The son of former Changi Airport Group chairman Liew Mun Leong is set to be charged on Thursday (5 November) for giving false evidence and false information to a public servant in former domestic worker Parti Liyani’s case.
Police said on Wednesday evening (4 November) that Mr Karl will be charged with two counts under Section 177 and 193 of the Penal Code.
Section 177(a) and (b) stipulates that a person found guilty of furnishing false information to a public servant may be sentenced to a maximum imprisonment term of six months, or with a maximum fine of S$5,000, or both.
In any other case, they may be punished with a maximum fine of S$10,000.
Section 193 stipulates that a person found guilty of intentionally giving false evidence at any stage of a judicial proceeding or fabricates false evidence for the purpose of such may be sentenced to a maximum imprisonment term of seven years.
They may also be liable to a fine.
The police’s statement came after Law and Home Affairs Minister K Shanmugam revealed that investigations into Mr Karl’s possible perjury and other criminal offences relating to Ms Parti’s case had been concluded.
Delivering his ministerial statement on Ms Parti’s case in Parliament earlier on Wednesday, Mr Shanmugam said that Mr Karl appeared to not be a credible witness and had given “inconsistent answers” in some instances.
“There are many aspects of Karl’s conduct and evidence … which are highly unsatisfactory, which raise scepticism, based on what he said at the trial,” he said.
Referencing the High Court’s observation on Mr Karl’s account of some of the allegedly stolen items such as a pink knife and an IKEA bedsheet which he claimed to have bought at Habitat in the UK, Mr Shanmugam said: “The High Court said this affected Karl’s credibility and his claim to ownership.”
The testimony of one of the Liews, he added, was also “at variance” or at odds with the evidence given by another Liew.
Mr Shanmugam also noted that the defence had also placed in articles on dumpster diving to suggest that certain expensive items such as branded handbags and jewellery are binned in Singapore.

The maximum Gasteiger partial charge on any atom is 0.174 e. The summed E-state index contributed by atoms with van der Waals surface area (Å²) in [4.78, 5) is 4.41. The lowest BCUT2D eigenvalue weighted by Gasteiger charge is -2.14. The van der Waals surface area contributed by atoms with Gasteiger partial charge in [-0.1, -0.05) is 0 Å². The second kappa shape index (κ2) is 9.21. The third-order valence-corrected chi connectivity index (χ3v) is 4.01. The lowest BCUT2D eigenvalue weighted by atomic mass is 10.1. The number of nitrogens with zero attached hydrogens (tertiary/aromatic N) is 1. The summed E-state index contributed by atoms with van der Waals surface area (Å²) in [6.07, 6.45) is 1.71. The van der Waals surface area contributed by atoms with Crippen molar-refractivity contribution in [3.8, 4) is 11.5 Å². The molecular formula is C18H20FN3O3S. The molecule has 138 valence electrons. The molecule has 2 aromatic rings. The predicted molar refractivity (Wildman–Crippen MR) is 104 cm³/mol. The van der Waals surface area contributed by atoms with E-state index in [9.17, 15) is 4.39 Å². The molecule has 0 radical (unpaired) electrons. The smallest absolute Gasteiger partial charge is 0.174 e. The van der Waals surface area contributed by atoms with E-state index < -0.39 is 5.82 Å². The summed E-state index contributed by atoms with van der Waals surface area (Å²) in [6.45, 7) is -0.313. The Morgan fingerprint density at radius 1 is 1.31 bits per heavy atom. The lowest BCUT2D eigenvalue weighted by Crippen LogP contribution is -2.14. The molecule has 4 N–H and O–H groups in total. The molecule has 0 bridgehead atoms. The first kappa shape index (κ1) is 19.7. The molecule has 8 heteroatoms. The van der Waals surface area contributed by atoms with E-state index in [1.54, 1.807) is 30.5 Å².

“The argument is that Ms Liyani could have found, for example, the Prada bag and jewellery which (Mr Liew’s daughter) May says were hers, in the trash,” he added.
Mr Shanmugam told the House that investigations into whether Mr Karl had committed perjury or any criminal offence have been completed and that a statement on the outcome will be made later.
At the appeal hearing, the defence highlighted that Mr Karl’s testimony on the alleged stolen items were in contrast to what was heard in a video played in court of a conversation between him and his mother Ng Lai Peng, aka Mrs Liew.
Mrs Liew was heard making a remark on how “the karang guni man” had helped her to move the items in the boxes.
Mr Karl was also heard saying to Mrs Liew that she “cannot get the karang guni man” to the house as it is “still her things”.
This particular point was also noted by Justice Chan Seng Onn in his High Court judgement in September this year, which overturned District Judge Olivia Low’s conviction and sentencing of Ms Parti.
“As captured in the Video, Mdm Ng’s initial reaction was not to salvage the items but to engage the help of the karang guni man to remove the items,” Justice Chan remarked.
He added that if the clothing items were stolen from Mr Karl, it would be expected for Mr Karl “to have claimed that they were his clothes” instead of stating that the items could not be moved because they were indeed Ms Parti’s items.